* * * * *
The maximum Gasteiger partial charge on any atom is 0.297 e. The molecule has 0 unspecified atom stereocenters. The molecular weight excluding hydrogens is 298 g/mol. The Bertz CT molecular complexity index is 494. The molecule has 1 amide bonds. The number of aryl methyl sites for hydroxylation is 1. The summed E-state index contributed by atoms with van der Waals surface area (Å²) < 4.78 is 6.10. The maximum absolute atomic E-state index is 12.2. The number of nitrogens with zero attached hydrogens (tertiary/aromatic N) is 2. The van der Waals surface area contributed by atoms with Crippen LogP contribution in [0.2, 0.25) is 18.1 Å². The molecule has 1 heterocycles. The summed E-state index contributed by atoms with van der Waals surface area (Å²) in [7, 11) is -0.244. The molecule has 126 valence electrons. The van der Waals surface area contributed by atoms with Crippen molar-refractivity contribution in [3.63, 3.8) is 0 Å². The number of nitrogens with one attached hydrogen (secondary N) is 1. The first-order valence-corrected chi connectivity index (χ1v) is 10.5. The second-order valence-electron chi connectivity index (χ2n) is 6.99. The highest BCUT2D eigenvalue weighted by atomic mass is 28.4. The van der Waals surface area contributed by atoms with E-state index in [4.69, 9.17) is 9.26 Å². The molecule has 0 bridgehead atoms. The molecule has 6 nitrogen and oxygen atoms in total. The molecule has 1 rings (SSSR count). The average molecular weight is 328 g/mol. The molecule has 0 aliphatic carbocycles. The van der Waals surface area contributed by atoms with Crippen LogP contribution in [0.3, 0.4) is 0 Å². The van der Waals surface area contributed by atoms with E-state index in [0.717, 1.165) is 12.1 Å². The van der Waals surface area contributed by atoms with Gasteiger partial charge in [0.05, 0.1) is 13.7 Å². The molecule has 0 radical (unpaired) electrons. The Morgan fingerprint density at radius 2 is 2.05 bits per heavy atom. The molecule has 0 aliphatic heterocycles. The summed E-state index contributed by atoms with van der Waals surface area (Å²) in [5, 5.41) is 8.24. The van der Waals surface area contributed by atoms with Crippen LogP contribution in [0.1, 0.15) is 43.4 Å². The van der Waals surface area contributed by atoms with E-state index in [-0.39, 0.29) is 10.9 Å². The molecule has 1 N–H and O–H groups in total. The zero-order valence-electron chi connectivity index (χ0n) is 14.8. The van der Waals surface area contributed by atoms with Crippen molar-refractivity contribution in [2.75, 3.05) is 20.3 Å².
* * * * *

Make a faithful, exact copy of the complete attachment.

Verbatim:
The maximum Gasteiger partial charge on any atom is 0.297 e. The molecule has 0 unspecified atom stereocenters. The molecular weight excluding hydrogens is 298 g/mol. The Bertz CT molecular complexity index is 494. The molecule has 1 amide bonds. The number of aryl methyl sites for hydroxylation is 1. The summed E-state index contributed by atoms with van der Waals surface area (Å²) < 4.78 is 6.10. The maximum absolute atomic E-state index is 12.2. The number of nitrogens with zero attached hydrogens (tertiary/aromatic N) is 2. The van der Waals surface area contributed by atoms with Crippen LogP contribution in [0.2, 0.25) is 18.1 Å². The molecule has 1 heterocycles. The summed E-state index contributed by atoms with van der Waals surface area (Å²) in [7, 11) is -0.244. The molecule has 126 valence electrons. The van der Waals surface area contributed by atoms with Crippen molar-refractivity contribution in [3.63, 3.8) is 0 Å². The number of nitrogens with one attached hydrogen (secondary N) is 1. The first-order valence-corrected chi connectivity index (χ1v) is 10.5. The second-order valence-electron chi connectivity index (χ2n) is 6.99. The highest BCUT2D eigenvalue weighted by atomic mass is 28.4. The van der Waals surface area contributed by atoms with E-state index in [4.69, 9.17) is 9.26 Å². The molecule has 0 bridgehead atoms. The molecule has 6 nitrogen and oxygen atoms in total. The molecule has 1 rings (SSSR count). The average molecular weight is 328 g/mol. The molecule has 0 aliphatic carbocycles. The van der Waals surface area contributed by atoms with Crippen LogP contribution in [0.3, 0.4) is 0 Å². The van der Waals surface area contributed by atoms with E-state index in [0.717, 1.165) is 12.1 Å². The van der Waals surface area contributed by atoms with Gasteiger partial charge in [0.05, 0.1) is 13.7 Å². The molecule has 0 radical (unpaired) electrons. The Morgan fingerprint density at radius 2 is 2.05 bits per heavy atom. The molecule has 0 aliphatic heterocycles. The summed E-state index contributed by atoms with van der Waals surface area (Å²) in [5, 5.41) is 8.24. The van der Waals surface area contributed by atoms with Crippen LogP contribution in [0.1, 0.15) is 43.4 Å². The van der Waals surface area contributed by atoms with E-state index in [-0.39, 0.29) is 10.9 Å². The molecule has 1 N–H and O–H groups in total. The zero-order valence-electron chi connectivity index (χ0n) is 14.8. The van der Waals surface area contributed by atoms with Crippen molar-refractivity contribution in [2.75, 3.05) is 20.3 Å².